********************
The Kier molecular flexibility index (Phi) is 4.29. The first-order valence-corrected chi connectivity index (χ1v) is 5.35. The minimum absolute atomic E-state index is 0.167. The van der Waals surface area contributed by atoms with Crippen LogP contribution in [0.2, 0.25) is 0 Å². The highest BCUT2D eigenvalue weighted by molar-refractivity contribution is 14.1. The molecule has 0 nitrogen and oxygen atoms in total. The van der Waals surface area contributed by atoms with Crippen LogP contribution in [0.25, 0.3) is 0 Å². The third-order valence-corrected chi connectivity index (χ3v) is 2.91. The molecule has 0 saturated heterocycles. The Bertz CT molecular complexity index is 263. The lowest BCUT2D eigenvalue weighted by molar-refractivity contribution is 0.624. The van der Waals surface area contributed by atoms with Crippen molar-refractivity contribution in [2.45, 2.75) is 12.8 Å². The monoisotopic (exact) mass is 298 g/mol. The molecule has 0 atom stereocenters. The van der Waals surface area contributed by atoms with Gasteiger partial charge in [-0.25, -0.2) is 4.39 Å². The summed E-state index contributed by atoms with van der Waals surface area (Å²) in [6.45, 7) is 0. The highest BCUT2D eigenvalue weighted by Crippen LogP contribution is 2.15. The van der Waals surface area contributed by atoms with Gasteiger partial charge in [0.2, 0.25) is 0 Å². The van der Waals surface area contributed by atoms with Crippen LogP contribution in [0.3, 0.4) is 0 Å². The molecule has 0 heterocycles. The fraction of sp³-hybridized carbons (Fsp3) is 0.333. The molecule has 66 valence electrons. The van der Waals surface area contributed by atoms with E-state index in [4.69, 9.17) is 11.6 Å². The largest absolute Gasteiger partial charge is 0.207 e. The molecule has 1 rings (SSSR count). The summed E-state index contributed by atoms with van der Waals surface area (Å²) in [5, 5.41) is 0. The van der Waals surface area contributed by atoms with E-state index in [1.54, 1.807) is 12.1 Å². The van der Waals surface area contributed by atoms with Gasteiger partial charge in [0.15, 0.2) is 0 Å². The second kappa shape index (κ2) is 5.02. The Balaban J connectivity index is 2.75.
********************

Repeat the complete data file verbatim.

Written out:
The Kier molecular flexibility index (Phi) is 4.29. The first-order valence-corrected chi connectivity index (χ1v) is 5.35. The minimum absolute atomic E-state index is 0.167. The van der Waals surface area contributed by atoms with Crippen LogP contribution in [0.2, 0.25) is 0 Å². The highest BCUT2D eigenvalue weighted by molar-refractivity contribution is 14.1. The molecule has 0 nitrogen and oxygen atoms in total. The van der Waals surface area contributed by atoms with Crippen LogP contribution in [0.25, 0.3) is 0 Å². The third-order valence-corrected chi connectivity index (χ3v) is 2.91. The molecule has 0 saturated heterocycles. The Bertz CT molecular complexity index is 263. The lowest BCUT2D eigenvalue weighted by molar-refractivity contribution is 0.624. The van der Waals surface area contributed by atoms with Crippen molar-refractivity contribution in [2.45, 2.75) is 12.8 Å². The monoisotopic (exact) mass is 298 g/mol. The molecule has 0 atom stereocenters. The van der Waals surface area contributed by atoms with Gasteiger partial charge in [-0.25, -0.2) is 4.39 Å². The summed E-state index contributed by atoms with van der Waals surface area (Å²) in [6.45, 7) is 0. The highest BCUT2D eigenvalue weighted by Crippen LogP contribution is 2.15. The van der Waals surface area contributed by atoms with Gasteiger partial charge in [0.2, 0.25) is 0 Å². The van der Waals surface area contributed by atoms with Crippen LogP contribution in [0.3, 0.4) is 0 Å². The molecule has 0 heterocycles. The fraction of sp³-hybridized carbons (Fsp3) is 0.333. The molecule has 66 valence electrons. The van der Waals surface area contributed by atoms with E-state index in [4.69, 9.17) is 11.6 Å². The largest absolute Gasteiger partial charge is 0.207 e. The molecule has 1 rings (SSSR count). The summed E-state index contributed by atoms with van der Waals surface area (Å²) in [5, 5.41) is 0. The van der Waals surface area contributed by atoms with E-state index in [1.54, 1.807) is 12.1 Å². The van der Waals surface area contributed by atoms with Gasteiger partial charge in [0.15, 0.2) is 0 Å². The second kappa shape index (κ2) is 5.02. The Balaban J connectivity index is 2.75.